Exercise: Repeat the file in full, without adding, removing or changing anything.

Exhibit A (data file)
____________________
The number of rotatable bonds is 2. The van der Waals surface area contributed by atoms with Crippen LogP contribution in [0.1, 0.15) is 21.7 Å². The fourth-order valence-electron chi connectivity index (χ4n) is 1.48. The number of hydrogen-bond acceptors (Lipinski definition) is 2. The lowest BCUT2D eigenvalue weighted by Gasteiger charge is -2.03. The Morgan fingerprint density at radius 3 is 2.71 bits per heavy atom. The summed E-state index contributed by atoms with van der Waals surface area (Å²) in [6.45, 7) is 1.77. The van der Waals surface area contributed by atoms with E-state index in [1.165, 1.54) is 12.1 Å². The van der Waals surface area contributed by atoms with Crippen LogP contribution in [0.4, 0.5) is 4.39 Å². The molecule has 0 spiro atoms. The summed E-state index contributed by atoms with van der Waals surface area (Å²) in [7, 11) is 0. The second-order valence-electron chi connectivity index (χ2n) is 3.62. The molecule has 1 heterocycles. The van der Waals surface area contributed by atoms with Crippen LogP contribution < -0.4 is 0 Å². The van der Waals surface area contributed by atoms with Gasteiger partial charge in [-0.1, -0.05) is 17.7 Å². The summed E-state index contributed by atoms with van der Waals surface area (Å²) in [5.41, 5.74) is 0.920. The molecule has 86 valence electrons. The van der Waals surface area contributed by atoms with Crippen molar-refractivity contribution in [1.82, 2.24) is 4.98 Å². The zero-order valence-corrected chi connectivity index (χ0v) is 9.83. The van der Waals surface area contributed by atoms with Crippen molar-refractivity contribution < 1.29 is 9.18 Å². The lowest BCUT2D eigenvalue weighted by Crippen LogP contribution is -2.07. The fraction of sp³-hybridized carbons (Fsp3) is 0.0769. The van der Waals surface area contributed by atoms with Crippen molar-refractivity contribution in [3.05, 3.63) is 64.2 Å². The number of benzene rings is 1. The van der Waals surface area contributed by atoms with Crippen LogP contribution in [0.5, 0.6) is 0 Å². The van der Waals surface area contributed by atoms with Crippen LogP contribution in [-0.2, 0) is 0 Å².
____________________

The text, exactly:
The number of rotatable bonds is 2. The van der Waals surface area contributed by atoms with Crippen LogP contribution in [0.1, 0.15) is 21.7 Å². The fourth-order valence-electron chi connectivity index (χ4n) is 1.48. The number of hydrogen-bond acceptors (Lipinski definition) is 2. The lowest BCUT2D eigenvalue weighted by Gasteiger charge is -2.03. The Morgan fingerprint density at radius 3 is 2.71 bits per heavy atom. The summed E-state index contributed by atoms with van der Waals surface area (Å²) in [6.45, 7) is 1.77. The van der Waals surface area contributed by atoms with E-state index in [1.165, 1.54) is 12.1 Å². The van der Waals surface area contributed by atoms with Crippen LogP contribution in [0.4, 0.5) is 4.39 Å². The molecule has 0 spiro atoms. The summed E-state index contributed by atoms with van der Waals surface area (Å²) in [7, 11) is 0. The second-order valence-electron chi connectivity index (χ2n) is 3.62. The molecule has 1 heterocycles. The van der Waals surface area contributed by atoms with Crippen LogP contribution < -0.4 is 0 Å². The van der Waals surface area contributed by atoms with Gasteiger partial charge in [-0.1, -0.05) is 17.7 Å². The summed E-state index contributed by atoms with van der Waals surface area (Å²) in [5.41, 5.74) is 0.920. The molecule has 86 valence electrons. The van der Waals surface area contributed by atoms with Crippen molar-refractivity contribution in [1.82, 2.24) is 4.98 Å². The zero-order valence-corrected chi connectivity index (χ0v) is 9.83. The van der Waals surface area contributed by atoms with Crippen molar-refractivity contribution < 1.29 is 9.18 Å². The lowest BCUT2D eigenvalue weighted by Crippen LogP contribution is -2.07. The fraction of sp³-hybridized carbons (Fsp3) is 0.0769. The van der Waals surface area contributed by atoms with Crippen molar-refractivity contribution in [3.05, 3.63) is 64.2 Å². The number of benzene rings is 1. The van der Waals surface area contributed by atoms with Crippen LogP contribution in [0.5, 0.6) is 0 Å². The van der Waals surface area contributed by atoms with Crippen LogP contribution in [-0.2, 0) is 0 Å².